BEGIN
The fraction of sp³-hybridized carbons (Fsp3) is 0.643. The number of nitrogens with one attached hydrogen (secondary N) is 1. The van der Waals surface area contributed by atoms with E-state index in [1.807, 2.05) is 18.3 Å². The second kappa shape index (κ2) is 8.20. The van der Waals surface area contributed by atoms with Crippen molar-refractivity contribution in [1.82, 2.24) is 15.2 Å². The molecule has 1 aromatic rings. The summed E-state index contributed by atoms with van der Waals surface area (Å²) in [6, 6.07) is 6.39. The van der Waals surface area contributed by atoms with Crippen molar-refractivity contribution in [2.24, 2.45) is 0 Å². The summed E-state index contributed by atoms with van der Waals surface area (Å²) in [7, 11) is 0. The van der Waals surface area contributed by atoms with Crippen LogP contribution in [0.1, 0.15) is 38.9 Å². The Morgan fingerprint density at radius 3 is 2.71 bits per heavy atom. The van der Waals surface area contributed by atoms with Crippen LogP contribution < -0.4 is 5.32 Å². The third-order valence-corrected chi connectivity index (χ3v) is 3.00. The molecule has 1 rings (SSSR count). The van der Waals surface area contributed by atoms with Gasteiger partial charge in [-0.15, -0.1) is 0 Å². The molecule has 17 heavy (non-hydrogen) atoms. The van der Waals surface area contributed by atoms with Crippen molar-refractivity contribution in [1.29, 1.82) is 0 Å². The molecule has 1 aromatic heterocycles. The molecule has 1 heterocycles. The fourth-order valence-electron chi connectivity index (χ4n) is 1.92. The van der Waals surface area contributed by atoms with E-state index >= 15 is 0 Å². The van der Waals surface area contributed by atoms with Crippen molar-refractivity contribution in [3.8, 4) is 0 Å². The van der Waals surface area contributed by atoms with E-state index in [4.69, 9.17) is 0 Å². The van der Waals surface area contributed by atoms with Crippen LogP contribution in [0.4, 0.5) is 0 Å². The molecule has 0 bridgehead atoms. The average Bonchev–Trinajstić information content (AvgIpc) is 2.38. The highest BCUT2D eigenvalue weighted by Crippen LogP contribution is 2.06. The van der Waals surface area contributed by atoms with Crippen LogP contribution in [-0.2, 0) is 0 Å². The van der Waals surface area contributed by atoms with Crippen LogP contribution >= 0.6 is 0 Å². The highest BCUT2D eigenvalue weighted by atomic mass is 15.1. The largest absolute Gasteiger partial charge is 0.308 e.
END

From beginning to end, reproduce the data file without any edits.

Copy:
The fraction of sp³-hybridized carbons (Fsp3) is 0.643. The number of nitrogens with one attached hydrogen (secondary N) is 1. The van der Waals surface area contributed by atoms with E-state index in [1.807, 2.05) is 18.3 Å². The second kappa shape index (κ2) is 8.20. The van der Waals surface area contributed by atoms with Crippen molar-refractivity contribution in [1.82, 2.24) is 15.2 Å². The molecule has 1 aromatic rings. The summed E-state index contributed by atoms with van der Waals surface area (Å²) in [6, 6.07) is 6.39. The van der Waals surface area contributed by atoms with Crippen molar-refractivity contribution in [2.24, 2.45) is 0 Å². The summed E-state index contributed by atoms with van der Waals surface area (Å²) in [7, 11) is 0. The van der Waals surface area contributed by atoms with Crippen LogP contribution in [0.1, 0.15) is 38.9 Å². The Morgan fingerprint density at radius 3 is 2.71 bits per heavy atom. The van der Waals surface area contributed by atoms with Crippen LogP contribution < -0.4 is 5.32 Å². The third-order valence-corrected chi connectivity index (χ3v) is 3.00. The molecule has 1 rings (SSSR count). The van der Waals surface area contributed by atoms with Gasteiger partial charge in [-0.15, -0.1) is 0 Å². The molecule has 17 heavy (non-hydrogen) atoms. The van der Waals surface area contributed by atoms with Crippen molar-refractivity contribution in [1.29, 1.82) is 0 Å². The molecule has 1 aromatic heterocycles. The molecule has 1 heterocycles. The fourth-order valence-electron chi connectivity index (χ4n) is 1.92. The van der Waals surface area contributed by atoms with E-state index >= 15 is 0 Å². The van der Waals surface area contributed by atoms with Crippen molar-refractivity contribution in [3.8, 4) is 0 Å². The van der Waals surface area contributed by atoms with E-state index in [4.69, 9.17) is 0 Å². The van der Waals surface area contributed by atoms with Crippen LogP contribution in [0.4, 0.5) is 0 Å². The molecule has 0 bridgehead atoms. The average Bonchev–Trinajstić information content (AvgIpc) is 2.38. The highest BCUT2D eigenvalue weighted by Crippen LogP contribution is 2.06. The van der Waals surface area contributed by atoms with Crippen LogP contribution in [-0.2, 0) is 0 Å². The van der Waals surface area contributed by atoms with Crippen LogP contribution >= 0.6 is 0 Å². The highest BCUT2D eigenvalue weighted by atomic mass is 15.1. The largest absolute Gasteiger partial charge is 0.308 e.